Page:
How emulsifiers work

    But first let’s go on a brief overview on the science of emulsification: Most of us know that water and oil are immiscible, meaning, they repel each other. But why? Water molecules are polar, meaning they have two poles: a positive charge on one side of the molecule and a negative charge on the other side. Oil molecules are non-polar, meaning they have positive and negative charges dispersed throughout the molecule. These polar and non-polar molecules repel each other much in the way that two magnet ends of the same charge do.

    In contrast to this repelling tendency, the water molecules and the oil molecules are super attracted to themselves. So much in fact, that they don’t want to have anything to do with their opposite. SO self absorbed- gross. This causes water and oil to each go into a shape where they have the smallest surface area between themselves, which results in them forming into large globs. Since oil is lighter than water, the oil glob floats to the surface, above the water glob. The repelling force that’s causing these two liquids to be immiscible is known as interfacial tension (this is similar to surface tension, but between two liquids instead of between a liquid and a gas).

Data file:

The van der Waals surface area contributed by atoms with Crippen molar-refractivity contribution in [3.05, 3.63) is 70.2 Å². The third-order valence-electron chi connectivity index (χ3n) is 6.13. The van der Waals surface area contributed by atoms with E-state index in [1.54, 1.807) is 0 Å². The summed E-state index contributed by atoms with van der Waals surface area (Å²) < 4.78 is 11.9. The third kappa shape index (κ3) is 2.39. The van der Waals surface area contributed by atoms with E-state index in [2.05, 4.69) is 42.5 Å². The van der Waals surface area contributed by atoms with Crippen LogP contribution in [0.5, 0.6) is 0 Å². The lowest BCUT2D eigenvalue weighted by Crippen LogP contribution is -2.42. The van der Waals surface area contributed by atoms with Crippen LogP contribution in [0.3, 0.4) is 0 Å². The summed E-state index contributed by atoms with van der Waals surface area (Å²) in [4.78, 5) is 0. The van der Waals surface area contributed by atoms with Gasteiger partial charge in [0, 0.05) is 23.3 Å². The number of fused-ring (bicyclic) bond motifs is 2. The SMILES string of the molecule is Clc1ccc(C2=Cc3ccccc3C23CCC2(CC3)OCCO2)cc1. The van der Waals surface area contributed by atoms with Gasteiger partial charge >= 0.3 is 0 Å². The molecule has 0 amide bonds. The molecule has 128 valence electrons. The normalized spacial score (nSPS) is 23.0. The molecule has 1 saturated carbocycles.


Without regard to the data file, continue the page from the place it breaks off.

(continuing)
If you can reduce this interfacial tension, you can convince these two liquids to not be so self absorbed and get out of the house and hang out (I mean c’mon guys). This is typically done by adding an emulsifier, a substance which works as a mediator between the two. I used to joke to myself that emulsifiers are the food equivalent of the great mediator Nelson Mandela (but then, I’m a huge dork). Emulsifying molecules have a polar side and a non-polar side. The polar side allows water to bond and the non-polar side allows the oil to bond. This reduces the interfacial tension enough to the point of where the water and oil consider hanging out, if only they could disperse a little more our of their globs.

    Blending or whisking breaks the water and oil molecules up to the point of where they’re easily able to bond to the emulsifier and align into a contiguous liquid.

    Common causes of emulsifier problems